Sam Cartner Inducted Into WNC Agricultural Hall of Fame

From Limbs & Needles Magazine Summer 2002 edition.
These articles are used with permission from the NC Christmas Tree Association.

Information supplied by: Pat Brinkley
WNC Community Development Association, Inc.

The WNC Community Development Association has announced that two people have been selected for induction into the WNC Agricultural Hall of Fame. Sam Cartner, retired Avery County Extension Agent and pioneer in the Christmas tree industry, and James R. (Jim) Edwards, retired superintendent of the Mountain Research Station in Waynesville.

Sam Cartner worked with the Ashe and Madison counties Extension Service in the early years of his career but settled in Avery County with his family in 1949. Over the years, Sam worked hard to help small farmers in the mountain area grow small acreages of certified Irish potatoes, burley tobacco, snap beans, and cabbage. Eventually, he began to look for another crop that would yield a greater return for the farm family, as well as being a product that would be conducive to high mountain climate with its short growing seasons and harsh winters.

Cartner worked with North Carolina State University in “on farm tests” and demonstration plots to show the application of new knowledge in Christmas tree production. This continued over the years along with integrated pest management (IPM) for control of insects, diseases, and other pests in an economical and environmentally safe manner.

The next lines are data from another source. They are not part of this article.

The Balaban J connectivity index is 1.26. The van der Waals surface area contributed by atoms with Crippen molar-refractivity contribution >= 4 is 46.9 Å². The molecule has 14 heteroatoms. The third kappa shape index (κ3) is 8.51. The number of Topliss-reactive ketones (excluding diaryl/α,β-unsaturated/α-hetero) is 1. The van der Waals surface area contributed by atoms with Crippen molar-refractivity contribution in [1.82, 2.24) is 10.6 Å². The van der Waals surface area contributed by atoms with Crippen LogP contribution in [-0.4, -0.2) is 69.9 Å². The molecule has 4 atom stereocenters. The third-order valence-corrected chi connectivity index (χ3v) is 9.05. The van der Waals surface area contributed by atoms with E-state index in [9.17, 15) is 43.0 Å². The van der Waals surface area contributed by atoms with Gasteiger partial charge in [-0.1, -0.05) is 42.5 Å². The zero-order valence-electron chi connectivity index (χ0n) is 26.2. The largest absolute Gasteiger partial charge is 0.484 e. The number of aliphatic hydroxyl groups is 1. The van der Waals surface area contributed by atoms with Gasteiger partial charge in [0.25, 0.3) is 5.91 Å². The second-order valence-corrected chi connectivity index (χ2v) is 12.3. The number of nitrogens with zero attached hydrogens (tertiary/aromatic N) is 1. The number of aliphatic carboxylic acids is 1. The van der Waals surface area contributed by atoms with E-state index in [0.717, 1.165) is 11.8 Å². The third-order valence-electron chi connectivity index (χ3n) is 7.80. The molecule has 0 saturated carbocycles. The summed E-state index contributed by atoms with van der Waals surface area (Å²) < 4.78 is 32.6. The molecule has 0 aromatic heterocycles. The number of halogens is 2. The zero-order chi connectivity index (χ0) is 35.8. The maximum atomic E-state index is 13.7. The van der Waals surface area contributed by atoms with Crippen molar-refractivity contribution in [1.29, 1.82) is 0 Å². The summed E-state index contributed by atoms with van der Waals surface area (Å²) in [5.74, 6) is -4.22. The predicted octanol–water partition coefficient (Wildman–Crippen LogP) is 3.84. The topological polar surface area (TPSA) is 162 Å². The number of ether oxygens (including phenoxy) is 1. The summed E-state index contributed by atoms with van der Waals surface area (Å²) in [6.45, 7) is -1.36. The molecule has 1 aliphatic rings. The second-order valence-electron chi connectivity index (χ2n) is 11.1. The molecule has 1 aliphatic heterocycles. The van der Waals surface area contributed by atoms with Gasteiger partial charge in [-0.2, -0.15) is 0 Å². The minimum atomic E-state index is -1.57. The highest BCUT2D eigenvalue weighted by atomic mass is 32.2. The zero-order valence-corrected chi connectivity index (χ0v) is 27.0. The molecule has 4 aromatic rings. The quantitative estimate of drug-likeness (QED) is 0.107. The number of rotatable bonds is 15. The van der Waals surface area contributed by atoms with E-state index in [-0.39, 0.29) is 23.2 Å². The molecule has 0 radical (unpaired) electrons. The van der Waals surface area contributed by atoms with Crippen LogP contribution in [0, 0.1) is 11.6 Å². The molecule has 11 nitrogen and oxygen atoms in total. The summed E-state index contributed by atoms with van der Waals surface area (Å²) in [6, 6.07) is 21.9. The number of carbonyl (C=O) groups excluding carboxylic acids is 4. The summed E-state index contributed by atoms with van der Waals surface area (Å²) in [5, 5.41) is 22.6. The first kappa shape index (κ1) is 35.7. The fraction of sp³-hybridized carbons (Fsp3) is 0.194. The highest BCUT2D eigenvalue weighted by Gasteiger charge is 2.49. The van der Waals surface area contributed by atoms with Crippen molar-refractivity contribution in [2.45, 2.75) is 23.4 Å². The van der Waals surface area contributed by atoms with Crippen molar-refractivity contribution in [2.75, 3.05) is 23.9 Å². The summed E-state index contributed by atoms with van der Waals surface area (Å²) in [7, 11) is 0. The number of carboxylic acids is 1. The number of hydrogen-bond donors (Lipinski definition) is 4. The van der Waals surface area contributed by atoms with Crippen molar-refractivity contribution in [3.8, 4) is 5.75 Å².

Cartner helped organize the North Carolina Christmas Tree Growers Association (now NCCTA) in 1959. During that time, he assisted in the establishment of one of the first larger Fraser fir tree plantations planted and harvested exclusively as cut Christmas trees.

In addition, Cartner was instrumental in the organization of the Avery County Farm Bureau. Over the years of his career, he also worked with youth who were involved in 4-H Clubs and helped them learn best practices for planting and caring for Fraser fir seedlings for their 4-H projects.

After his retirement from the Extension Service, he concentrated on the growth and development of the Cartner Christmas Tree Farm. In 1999, Sam and his wife, Margaret, were chosen as the “Avery County Farm of the Year.”

The WNC Agricultural Hall of Fame was established by the board of directors of the WNC Community Development Association in 1991 and this year’s induction will bring the total membership to 34. The purpose of the Hall of Fame is to identify and honor significant contributions to agriculture and to recognize those individuals who have been responsible for advancement, improvement, or promotion of agriculture as a result of their work with the agricultural community in any phase of agriculture or agri-related endeavors.

The ceremony was held on Tuesday, May 14, 2002 at the Mountain Horticultural Crops Research and Extension Center in Fletcher.